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Blackberry CEO: Net Neutrality Means Mandating Cross-Platform Apps

buback Re:Action vs. inaction (307 comments)

Well, Comcast has no obligation to Netflix. Nor youtube or Hulu or any other website. But it does have an obligation to its subscribers to provide access to the internet. If its customers can't access Netflix because of a deficiency in the Comcast network and its connections to the web, it should be Comcast's responsibility to remedy. This is the net neutrality argument, and has generally been the status quo.

Currently, Comcast is arguing that Netflix is the one who has to pay to fix Comcast's deficiency, and so far, Netflix has caved and is paying.

3 days ago
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FBI Seeks To Legally Hack You If You're Connected To TOR Or a VPN

buback USPS (371 comments)

So the Postal service is still the most secure legally protected method for sending data. Just mail CDs.

5 days ago
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NASA Study Proposes Airships, Cloud Cities For Venus Exploration

buback Hydrogen blimps (200 comments)

I don't see why they would use helium. Hydrogen would be much easier to deal with since it can be readily extracted from the hydrogen sulfide clouds. There wouldn't be any Hindenburg's since there's no oxygen in the atmosphere to react with.

It's also more bouyant, so the gas bag would be smaller for the same weight, and you could launch it from earth with less delta V.

about a month ago
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Multiple Manufacturers Push Hydrogen Fuel Cell Cars, But Can They Catch Tesla?

buback Gas volume vs Liquid volume? (293 comments)

Is that a 122 L tank or is it the volume of Hydrogen at STP?

Why not compare the distance you could travel with 122 L of liquid Hydrogen against 122 L gasoline vapors? (of course, that wouldn't fit with the narrative they are trying to put forward)

about 2 months ago
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Forest Service Wants To Require Permits For Photography

buback Re:Yeah sorry, no (299 comments)

Yes, exactly like the Bureau of Land Management, the greatest land grab perpetrated against the people of the United States.

There are a bunch of Native Americans who might disagree with you, there.

about 3 months ago
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The Milky Way Is Much Less Massive Than Previous Thought

buback Re:Is this surprising? Twice as many stars (119 comments)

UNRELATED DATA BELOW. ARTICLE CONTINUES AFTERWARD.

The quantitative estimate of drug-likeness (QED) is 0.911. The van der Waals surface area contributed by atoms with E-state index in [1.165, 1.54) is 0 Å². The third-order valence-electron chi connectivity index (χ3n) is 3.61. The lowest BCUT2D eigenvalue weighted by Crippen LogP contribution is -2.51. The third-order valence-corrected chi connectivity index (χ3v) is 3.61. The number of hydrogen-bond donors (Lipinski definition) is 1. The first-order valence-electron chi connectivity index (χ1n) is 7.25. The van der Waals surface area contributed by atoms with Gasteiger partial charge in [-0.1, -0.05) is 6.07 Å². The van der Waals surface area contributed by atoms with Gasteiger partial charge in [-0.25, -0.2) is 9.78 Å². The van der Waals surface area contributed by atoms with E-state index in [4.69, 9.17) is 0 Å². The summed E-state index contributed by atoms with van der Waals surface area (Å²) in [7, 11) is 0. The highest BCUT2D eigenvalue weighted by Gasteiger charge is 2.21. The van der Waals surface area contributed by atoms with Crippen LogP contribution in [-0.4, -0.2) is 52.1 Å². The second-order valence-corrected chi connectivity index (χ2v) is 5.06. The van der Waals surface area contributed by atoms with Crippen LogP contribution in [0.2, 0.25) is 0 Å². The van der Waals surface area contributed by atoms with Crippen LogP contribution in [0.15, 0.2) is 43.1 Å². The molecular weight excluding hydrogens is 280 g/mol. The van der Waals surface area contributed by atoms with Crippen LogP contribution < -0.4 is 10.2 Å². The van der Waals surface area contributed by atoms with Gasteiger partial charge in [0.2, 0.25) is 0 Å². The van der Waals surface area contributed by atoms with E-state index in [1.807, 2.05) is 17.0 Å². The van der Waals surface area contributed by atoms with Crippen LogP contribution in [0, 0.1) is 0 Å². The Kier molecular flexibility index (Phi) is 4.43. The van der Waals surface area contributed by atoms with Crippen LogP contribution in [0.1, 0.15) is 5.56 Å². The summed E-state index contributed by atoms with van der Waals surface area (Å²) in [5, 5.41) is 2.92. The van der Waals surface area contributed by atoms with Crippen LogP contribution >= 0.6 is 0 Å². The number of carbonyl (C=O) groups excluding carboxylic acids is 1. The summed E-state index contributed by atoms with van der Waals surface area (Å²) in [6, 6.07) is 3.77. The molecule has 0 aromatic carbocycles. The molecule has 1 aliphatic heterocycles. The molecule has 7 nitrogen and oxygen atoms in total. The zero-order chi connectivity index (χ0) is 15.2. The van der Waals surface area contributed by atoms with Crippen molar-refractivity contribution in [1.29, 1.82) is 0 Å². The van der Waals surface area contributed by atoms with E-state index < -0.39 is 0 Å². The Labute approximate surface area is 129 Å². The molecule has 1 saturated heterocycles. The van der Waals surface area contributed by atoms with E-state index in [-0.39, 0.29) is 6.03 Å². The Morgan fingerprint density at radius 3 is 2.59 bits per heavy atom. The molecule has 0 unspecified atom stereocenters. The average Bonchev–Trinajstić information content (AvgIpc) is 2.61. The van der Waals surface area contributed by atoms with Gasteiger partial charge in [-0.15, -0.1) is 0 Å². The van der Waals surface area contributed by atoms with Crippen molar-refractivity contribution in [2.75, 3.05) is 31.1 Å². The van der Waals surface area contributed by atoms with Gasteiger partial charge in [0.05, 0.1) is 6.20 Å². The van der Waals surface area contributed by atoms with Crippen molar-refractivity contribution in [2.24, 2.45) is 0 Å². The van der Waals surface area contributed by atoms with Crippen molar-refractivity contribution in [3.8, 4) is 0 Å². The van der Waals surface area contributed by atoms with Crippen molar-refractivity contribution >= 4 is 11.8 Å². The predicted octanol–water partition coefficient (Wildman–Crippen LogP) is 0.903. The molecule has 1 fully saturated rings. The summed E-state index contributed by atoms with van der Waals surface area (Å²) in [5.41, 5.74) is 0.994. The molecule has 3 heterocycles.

*2y dark matter mass to our y dark matter mass*

It would be 18y dark matter to Milky Way y matter.

about 6 months ago
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The Milky Way Is Much Less Massive Than Previous Thought

buback Re:Is this surprising? Twice as many stars (119 comments)

So then really what they are confirming is that inference; that matter and dark matter are in a 1/9 ratio, and that if our galaxy has x stars and Andromeda has 2x stars, then Andromeda will also have 2y dark matter mass to our y matter mass.

That seems to be a more interesting finding.

about 6 months ago
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The Milky Way Is Much Less Massive Than Previous Thought

buback Is this surprising? Twice as many stars (119 comments)

I've been taught that Andromeda has approx. 2x as many stars as the Milky Way. I learned this years ago, as far as i can remember.

Is it really surprising news that a galaxy with twice as many stars is twice as massive? Were these researchers just fact-checking?

about 6 months ago
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Ode To Sound Blaster: Are Discrete Audio Cards Still Worth the Investment?

buback Creative can suck it. (502 comments)

I'm still bitter about Aureal.

about 6 months ago
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Moon Swirls May Inspire Revolution In the Science of Deflector Shields

buback Cosmic rays (76 comments)

Protecting from solar radiation is great, but i understand that the greater threat is cosmic rays. Solar radiation is somewhat easy to block, because you just put a light element shield, like hydrogen tanks, between the astronauts and the sun.

Cosmic rays are much harder to shield from because they are so high energy. They also come from everywhere, so require a omnidirectional shield.

about 7 months ago
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Greek Government Abruptly Shuts Down State Broadcaster

buback SUVs (230 comments)

*cough* USgasolinesubsidies*cough*

about a year and a half ago
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Australian Police Move To Make 3D Printed Guns Illegal